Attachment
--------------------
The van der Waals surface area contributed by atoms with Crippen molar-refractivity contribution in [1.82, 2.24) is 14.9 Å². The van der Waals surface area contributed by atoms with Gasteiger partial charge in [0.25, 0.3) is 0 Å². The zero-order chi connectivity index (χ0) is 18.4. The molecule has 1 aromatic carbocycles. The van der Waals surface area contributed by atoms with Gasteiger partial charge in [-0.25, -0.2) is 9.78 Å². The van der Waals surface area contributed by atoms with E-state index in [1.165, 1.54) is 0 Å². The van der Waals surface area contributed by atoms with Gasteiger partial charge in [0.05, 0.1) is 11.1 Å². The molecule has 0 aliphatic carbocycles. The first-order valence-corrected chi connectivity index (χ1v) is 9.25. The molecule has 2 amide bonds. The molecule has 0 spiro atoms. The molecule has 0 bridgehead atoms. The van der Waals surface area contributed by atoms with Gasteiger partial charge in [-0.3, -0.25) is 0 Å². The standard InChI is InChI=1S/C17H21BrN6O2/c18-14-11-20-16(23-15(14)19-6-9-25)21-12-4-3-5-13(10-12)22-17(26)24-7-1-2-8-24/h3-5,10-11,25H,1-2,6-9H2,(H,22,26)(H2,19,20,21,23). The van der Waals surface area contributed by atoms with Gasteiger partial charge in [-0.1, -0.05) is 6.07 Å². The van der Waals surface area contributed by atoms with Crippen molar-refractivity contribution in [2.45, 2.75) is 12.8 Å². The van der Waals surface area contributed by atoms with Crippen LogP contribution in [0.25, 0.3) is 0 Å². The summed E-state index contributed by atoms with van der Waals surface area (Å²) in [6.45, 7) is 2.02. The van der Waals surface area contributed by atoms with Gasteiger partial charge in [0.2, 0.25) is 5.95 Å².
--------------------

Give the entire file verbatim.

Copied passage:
The van der Waals surface area contributed by atoms with Crippen molar-refractivity contribution in [1.82, 2.24) is 14.9 Å². The van der Waals surface area contributed by atoms with Gasteiger partial charge in [0.25, 0.3) is 0 Å². The zero-order chi connectivity index (χ0) is 18.4. The molecule has 1 aromatic carbocycles. The van der Waals surface area contributed by atoms with Gasteiger partial charge in [-0.25, -0.2) is 9.78 Å². The van der Waals surface area contributed by atoms with E-state index in [1.165, 1.54) is 0 Å². The van der Waals surface area contributed by atoms with Gasteiger partial charge in [0.05, 0.1) is 11.1 Å². The molecule has 0 aliphatic carbocycles. The first-order valence-corrected chi connectivity index (χ1v) is 9.25. The molecule has 2 amide bonds. The molecule has 0 spiro atoms. The molecule has 0 bridgehead atoms. The van der Waals surface area contributed by atoms with Gasteiger partial charge in [-0.3, -0.25) is 0 Å². The standard InChI is InChI=1S/C17H21BrN6O2/c18-14-11-20-16(23-15(14)19-6-9-25)21-12-4-3-5-13(10-12)22-17(26)24-7-1-2-8-24/h3-5,10-11,25H,1-2,6-9H2,(H,22,26)(H2,19,20,21,23). The van der Waals surface area contributed by atoms with Gasteiger partial charge in [-0.1, -0.05) is 6.07 Å². The van der Waals surface area contributed by atoms with Crippen molar-refractivity contribution in [2.45, 2.75) is 12.8 Å². The van der Waals surface area contributed by atoms with Crippen LogP contribution in [0.25, 0.3) is 0 Å². The summed E-state index contributed by atoms with van der Waals surface area (Å²) in [6.45, 7) is 2.02. The van der Waals surface area contributed by atoms with Gasteiger partial charge in [0.2, 0.25) is 5.95 Å².